Although I'm a newbie to ongoing King vs Fate debate, I'm going to stick my neck out in the interests of prompting some debate, and place this on a par with Melissa, but not quite up to Don't Break the Oath. Both of those will need re-listening in the wake of this, but that's my initial impression... :D

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LoadTheSixpounder
Mallcore Kid

Joined: Tue Aug 12, 2008 12:44 pm
Posts: 14
Location: Canada
PostPosted: Sun Feb 21, 2010 9:08 pm 
 

Great idea for a thread, this definitely seems like something i'll make a weekly habit of!

Iced Earth - The Dark Saga [1996]

I've been riding a general Power Metal/NWOBHM kick this entire week, but revisiting my favorite Iced Earth album definitely seemed like the thing to write about. Being a fan of the Spawn comics will help one appreciate the lyrical content of this album, but it's really not necessary as the musical and vocal content is simply outstanding. The songs range from the melancholy and touching I Died For You to all-out thrashers like Violate and The Hunter (the latter features some particularly excellent leads from Randall Sawver) and of course Matt Barlow's crowning achievement, A Question of Heaven. All in all, it's a great album and one of my all-time favorites in metal.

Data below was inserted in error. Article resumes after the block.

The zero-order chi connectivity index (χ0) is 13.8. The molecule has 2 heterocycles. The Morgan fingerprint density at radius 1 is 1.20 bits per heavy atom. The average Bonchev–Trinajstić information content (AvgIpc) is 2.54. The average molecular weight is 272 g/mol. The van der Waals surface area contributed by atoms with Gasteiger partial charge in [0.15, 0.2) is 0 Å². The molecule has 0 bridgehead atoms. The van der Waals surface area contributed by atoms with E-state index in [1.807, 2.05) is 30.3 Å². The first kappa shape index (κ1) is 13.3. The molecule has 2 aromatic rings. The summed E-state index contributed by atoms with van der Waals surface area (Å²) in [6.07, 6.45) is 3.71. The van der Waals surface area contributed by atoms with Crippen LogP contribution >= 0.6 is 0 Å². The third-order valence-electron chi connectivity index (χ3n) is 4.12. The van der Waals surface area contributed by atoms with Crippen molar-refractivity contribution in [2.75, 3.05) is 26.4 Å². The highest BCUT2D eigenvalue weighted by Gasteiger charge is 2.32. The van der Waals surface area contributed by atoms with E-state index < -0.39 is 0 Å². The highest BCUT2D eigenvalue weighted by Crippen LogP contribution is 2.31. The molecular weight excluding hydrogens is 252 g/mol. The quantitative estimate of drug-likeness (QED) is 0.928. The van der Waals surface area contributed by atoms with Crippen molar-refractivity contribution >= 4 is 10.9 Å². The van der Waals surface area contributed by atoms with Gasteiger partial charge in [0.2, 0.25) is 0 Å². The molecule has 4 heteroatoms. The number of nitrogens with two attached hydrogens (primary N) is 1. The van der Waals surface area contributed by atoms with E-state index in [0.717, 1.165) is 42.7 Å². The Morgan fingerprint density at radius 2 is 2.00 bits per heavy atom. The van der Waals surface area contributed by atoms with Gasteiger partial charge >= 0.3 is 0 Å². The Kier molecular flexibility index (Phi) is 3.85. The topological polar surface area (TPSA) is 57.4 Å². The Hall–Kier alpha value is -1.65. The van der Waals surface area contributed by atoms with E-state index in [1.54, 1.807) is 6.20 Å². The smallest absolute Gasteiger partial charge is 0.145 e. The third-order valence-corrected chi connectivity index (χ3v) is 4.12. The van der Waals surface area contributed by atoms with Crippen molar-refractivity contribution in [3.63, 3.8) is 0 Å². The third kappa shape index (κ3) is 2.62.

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Smeg_head
Metal newbie

Joined: Tue Feb 24, 2009 12:39 pm
Posts: 184
Location: United Kingdom
PostPosted: Sun Feb 21, 2010 10:38 pm 
 

LoadTheSixpounder wrote:
Great idea for a thread, this definitely seems like something i'll make a weekly habit of!

Iced Earth - The Dark Saga [1996]